A spate of recent research has linked an early sign of kidney disease to higher risks for hypertension and coronary conditions. Now, a new meta-analysis confirms “a strong and continuous association between proteinuria and subsequent risk of coronary heart disease (CHD).” The data are so robust that “proteinuria should be incorporated into the assessment of an individual’s cardiovascular risk,” the Australian researchers urge (PLoS Med. 2008;5:e207).
Meanwhile, a team of French scientists has linked excessive levels of a specific protein to substantially higher risks of developing diabetes in men (J Hypertens. 2008;26:2198-2206). “Measuring urinary albumin excretion (UAE) may provide a simple new test to assess diabetes risk,” they conclude.
The Australians looked at 26 cohort studies involving 169,949 individuals and 7,117 coronary events, 27% of which were fatal. They then analyzed the risk of coronary disease against three factors: proteinuria, microalbuminuria, and macroalbuminuria.
Proteinuria was associated with about a 50% increase in the likelihood of developing CHD (risk ratio [RR] 1.47). Albuminuria appeared to have a dose-dependent relationship. While subjects with microalbuminuria were at about 50% greater risk (RR 1.47), those with macroalbuminuria were more than twice as likely to develop CHD as those without abnormal urinary albumin (RR 2.17).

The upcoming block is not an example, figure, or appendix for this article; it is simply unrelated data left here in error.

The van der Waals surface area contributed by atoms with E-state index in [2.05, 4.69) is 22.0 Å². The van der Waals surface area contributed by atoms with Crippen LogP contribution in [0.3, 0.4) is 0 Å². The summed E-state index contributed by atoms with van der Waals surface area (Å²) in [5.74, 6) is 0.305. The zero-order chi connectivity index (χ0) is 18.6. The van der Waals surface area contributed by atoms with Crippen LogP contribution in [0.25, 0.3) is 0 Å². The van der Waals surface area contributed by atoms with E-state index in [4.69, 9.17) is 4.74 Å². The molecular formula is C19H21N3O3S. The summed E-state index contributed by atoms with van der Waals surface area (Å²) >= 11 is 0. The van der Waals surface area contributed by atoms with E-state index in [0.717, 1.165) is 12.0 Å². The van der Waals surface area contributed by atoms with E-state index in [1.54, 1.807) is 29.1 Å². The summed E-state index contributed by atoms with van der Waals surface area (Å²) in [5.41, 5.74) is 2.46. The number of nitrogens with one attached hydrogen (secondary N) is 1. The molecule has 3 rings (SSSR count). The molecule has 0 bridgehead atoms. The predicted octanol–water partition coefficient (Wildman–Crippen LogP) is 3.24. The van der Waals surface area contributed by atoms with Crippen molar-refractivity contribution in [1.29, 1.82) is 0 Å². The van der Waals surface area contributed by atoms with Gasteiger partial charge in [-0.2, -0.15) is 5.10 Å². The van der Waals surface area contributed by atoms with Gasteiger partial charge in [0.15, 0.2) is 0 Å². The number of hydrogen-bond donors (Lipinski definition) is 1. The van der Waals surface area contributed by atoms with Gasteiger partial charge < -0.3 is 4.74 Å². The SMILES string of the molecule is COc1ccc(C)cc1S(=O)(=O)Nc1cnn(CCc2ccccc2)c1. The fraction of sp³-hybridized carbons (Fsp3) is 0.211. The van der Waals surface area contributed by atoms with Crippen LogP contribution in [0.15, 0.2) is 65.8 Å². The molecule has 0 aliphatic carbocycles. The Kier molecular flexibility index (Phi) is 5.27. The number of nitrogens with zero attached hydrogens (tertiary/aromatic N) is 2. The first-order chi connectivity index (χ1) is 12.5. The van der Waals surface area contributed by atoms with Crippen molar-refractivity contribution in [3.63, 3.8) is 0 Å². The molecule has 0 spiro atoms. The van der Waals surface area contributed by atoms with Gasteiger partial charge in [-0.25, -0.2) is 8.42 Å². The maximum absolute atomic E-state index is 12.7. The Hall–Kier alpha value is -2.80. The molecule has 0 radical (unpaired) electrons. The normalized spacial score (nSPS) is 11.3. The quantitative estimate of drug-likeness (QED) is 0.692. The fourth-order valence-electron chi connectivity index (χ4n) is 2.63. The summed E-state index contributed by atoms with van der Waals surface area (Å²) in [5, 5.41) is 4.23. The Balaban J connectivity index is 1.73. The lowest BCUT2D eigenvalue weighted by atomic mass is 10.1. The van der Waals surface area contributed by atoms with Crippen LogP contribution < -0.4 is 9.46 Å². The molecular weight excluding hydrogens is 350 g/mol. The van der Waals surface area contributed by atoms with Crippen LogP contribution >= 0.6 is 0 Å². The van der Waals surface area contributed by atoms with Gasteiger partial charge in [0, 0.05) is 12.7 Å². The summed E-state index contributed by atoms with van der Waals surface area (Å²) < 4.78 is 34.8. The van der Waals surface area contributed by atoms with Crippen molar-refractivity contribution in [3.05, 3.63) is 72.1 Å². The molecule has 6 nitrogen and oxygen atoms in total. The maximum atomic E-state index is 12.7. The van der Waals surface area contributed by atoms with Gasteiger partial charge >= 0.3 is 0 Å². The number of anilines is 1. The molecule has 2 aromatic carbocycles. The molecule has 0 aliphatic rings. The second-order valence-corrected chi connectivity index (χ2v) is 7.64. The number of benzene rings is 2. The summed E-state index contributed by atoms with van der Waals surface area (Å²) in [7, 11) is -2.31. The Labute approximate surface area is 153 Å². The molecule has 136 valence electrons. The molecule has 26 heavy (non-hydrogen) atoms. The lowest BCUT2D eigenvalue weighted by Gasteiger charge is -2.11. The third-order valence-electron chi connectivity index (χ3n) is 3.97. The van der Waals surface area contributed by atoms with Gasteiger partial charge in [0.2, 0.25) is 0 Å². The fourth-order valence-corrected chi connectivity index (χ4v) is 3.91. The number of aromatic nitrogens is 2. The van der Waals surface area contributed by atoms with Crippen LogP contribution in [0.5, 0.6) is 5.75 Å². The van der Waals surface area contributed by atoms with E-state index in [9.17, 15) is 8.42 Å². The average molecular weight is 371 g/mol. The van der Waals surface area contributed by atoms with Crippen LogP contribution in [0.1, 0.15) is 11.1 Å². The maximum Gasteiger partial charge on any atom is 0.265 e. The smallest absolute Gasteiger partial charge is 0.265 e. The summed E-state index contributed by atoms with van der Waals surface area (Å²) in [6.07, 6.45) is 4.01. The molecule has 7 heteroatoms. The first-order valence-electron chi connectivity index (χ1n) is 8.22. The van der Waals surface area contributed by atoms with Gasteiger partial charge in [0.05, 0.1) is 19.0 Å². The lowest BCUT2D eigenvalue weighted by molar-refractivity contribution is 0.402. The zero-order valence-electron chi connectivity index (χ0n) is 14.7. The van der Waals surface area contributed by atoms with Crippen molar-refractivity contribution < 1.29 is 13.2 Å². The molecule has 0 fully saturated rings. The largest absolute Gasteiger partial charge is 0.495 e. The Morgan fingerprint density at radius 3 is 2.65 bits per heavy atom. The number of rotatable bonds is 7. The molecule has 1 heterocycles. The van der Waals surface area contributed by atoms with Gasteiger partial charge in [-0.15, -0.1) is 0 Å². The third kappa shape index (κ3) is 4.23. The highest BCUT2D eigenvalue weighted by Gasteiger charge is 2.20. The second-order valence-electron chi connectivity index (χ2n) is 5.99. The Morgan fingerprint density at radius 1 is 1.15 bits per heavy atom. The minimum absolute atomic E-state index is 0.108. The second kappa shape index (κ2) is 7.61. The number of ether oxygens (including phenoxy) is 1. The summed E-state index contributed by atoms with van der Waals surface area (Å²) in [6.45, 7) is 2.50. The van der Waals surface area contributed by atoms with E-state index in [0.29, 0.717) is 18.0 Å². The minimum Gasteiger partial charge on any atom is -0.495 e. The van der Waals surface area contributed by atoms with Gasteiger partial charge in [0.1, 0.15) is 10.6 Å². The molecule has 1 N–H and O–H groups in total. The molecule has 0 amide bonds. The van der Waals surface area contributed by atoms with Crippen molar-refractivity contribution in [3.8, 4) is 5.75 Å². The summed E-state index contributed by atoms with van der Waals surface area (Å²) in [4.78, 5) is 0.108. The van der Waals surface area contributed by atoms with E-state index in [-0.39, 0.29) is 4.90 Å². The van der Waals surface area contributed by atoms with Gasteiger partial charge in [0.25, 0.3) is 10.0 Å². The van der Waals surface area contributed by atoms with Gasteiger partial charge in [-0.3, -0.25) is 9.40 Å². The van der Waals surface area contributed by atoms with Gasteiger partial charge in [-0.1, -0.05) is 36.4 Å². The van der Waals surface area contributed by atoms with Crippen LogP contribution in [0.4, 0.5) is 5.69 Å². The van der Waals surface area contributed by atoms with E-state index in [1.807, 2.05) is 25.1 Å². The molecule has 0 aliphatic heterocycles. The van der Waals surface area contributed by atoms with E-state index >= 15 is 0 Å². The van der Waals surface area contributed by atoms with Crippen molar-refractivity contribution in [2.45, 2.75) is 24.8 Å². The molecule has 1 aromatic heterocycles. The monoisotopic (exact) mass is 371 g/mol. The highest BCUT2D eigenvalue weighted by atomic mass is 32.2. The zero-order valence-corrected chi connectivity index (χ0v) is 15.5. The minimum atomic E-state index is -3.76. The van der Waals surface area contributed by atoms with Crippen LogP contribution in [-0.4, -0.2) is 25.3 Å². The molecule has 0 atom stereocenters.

Using somewhat different criteria, the French researchers also found a dose-dependent relationship — this time between albuminuria and diabetes risk among men. Microalbuminuria was defined as UAE of 20-200 mg/L and macroalbuminuria as UAE >200 mg/L, a level that indicates established kidney disease.
The analysis was based on an ongoing study of risk factors for insulin resistance syndrome. The 3,851 men and women were aged 30-64 years and were not diabetic at baseline. During nine years of follow-up, 171 participants developed the disease.
Among men, that risk rose steadily with UAE, until it more than quadrupled for those with UAE >200 mg/L (RR 4.43) as compared with <9 mg/L. UAE was not a significant risk factor among women, for reasons that are not clear, the researchers report. But in men, it functioned independently of BMI, activity, diet, smoking, family history, and other established variables.
The next step, the researchers suggest, is to determine whether lowering UAE can help reduce diabetes risk.